Greenpeace India may be forced to close its offices and eliminate staff following actions of the Home Ministry to restrict access to funds held in Indian banks.
In early May the government suspended Greenpeace’s license to operate and froze all its accounts, alleging that the NGO had “misused its foreign funds for political activities which prejudicially affected the country’s public and economic interests,” according to a report in the Indian Express.
Greenpeace is among 10,117 non-governmental organizations (NGOs) cited for violating India’s Foreign Contribution Regulation Act ( FCRA ). The government initially ordered a temporary suspension and later revoked licenses to operate for failure to account for foreign contributions.
The request was made in October 2014 seeking financial returns for the years 2009-12. Only 229 NGOs responded. The action is similar to orders in 2012 that led to the cancellation of 4,000 licenses, most of which were later re-instated.
Since 2012 activists, led by Greenpeace, have focused media attention on the indiscriminate use of chemical pesticides, some of which have been banned for decades. The result is heightened concern in Europe, Japan and North America, top export destinations that routinely turn away tons of tea that exceeds Maximum Residue Levels (MRLs).
Last August Greenpeace India released an investigative research report titled ” Trouble Brewing“ that revealed widespread use of pesticides as evidenced by residues in tea sold in the domestic market. The report implicated eight of 11 major players in branded tea.
“During the period June 2013 through May 2014 Greenpeace sampled 49 branded packaged teas from 8 of the top 11 companies that market domestically. Many of these companies also export tea to Russia, the United Kingdom, the United Arab Emirates, Iran and the United States and Canada. A total of 34 pesticides were found in 46 of the 49 samples and 29 of the total contained residues indicating a cocktail of more than 10 different pesticides. One sample contained residues of 20 different pesticides. Some of which are banned,” reported World Tea News.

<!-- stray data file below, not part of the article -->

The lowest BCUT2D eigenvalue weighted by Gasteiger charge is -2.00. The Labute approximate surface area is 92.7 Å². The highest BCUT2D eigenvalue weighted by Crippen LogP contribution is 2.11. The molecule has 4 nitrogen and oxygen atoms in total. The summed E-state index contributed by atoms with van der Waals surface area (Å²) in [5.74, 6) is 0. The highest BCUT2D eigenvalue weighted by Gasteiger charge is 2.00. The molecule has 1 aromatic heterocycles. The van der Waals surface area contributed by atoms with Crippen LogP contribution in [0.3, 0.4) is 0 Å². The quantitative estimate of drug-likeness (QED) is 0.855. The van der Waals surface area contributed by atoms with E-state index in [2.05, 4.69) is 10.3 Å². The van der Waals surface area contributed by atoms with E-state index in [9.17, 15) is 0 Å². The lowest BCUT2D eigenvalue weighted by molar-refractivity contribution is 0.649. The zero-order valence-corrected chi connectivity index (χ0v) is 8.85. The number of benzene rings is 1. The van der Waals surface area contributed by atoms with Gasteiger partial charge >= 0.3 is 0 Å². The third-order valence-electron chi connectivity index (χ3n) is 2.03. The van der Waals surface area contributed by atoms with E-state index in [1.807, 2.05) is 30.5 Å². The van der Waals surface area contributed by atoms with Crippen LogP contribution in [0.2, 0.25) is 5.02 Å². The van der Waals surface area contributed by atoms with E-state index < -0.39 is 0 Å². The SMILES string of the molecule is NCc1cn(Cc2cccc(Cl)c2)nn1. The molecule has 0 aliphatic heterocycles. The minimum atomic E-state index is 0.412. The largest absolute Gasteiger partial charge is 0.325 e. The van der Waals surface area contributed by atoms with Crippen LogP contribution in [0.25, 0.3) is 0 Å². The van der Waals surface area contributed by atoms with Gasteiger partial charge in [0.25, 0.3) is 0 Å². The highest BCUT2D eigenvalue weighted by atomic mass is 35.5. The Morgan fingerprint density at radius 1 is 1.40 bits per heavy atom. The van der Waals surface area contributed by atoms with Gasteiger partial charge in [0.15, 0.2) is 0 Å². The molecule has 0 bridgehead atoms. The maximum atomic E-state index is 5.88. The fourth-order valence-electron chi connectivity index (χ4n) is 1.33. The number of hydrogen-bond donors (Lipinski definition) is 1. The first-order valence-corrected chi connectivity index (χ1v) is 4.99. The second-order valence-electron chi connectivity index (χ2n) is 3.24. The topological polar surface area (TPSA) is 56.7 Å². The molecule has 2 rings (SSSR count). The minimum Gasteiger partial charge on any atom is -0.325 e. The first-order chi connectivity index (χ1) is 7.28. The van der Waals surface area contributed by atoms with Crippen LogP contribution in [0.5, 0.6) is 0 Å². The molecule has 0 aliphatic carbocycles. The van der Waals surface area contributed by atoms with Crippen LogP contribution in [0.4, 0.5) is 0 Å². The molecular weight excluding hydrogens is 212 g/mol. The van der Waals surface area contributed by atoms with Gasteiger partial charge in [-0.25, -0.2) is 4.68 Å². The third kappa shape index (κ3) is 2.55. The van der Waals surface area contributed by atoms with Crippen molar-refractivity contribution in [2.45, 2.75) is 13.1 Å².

The danger handling and ingesting these pesticides is well documented but harm resulting from contact with inactive and largely insoluble residue is less clear.
A similar study published by Greenpeace in April 2012 revealing pesticide residues in Chinese tea, some from banned chemicals, led to quiet reform.
India responded with a furor that threatens the very existence of Greenpeace in that country. The India Tea Board formally called into question the findings and the Crop Care Federation of India (CCFI), representing the agrochemical industry, subsequently filed a criminal defamation case against Greenpeace that will be heard June 20. CCFI is seeking 500 million rupees ($80 million) damages. The action follows a demand that Greenpeace substantiate its claims. Greenpeace refused. The complaint alleges “Greenpeace India and its members have made several defamatory statements against the tea industry as well as pesticides industry in the defamatory report. These remarks are highly defamatory to the manufacturers and marketers of pesticides in India who have suffered loss of reputation amongst their buyers, distributors and the public at large,” according to a report published in the periodical DNA India.
“The purpose behind the report is to portray the use of pesticides at the farm level and also at the processed and packaged level in tea which millions of Indians consume every day since we are deeply concerned with the health and well-being of Indian consumers and also the sustainability of production in the tea sector which employs lakhs of small growers. There is absolutely no motive or intent to defame or harm the Indian tea industry,” Greenpeace told the newspaper.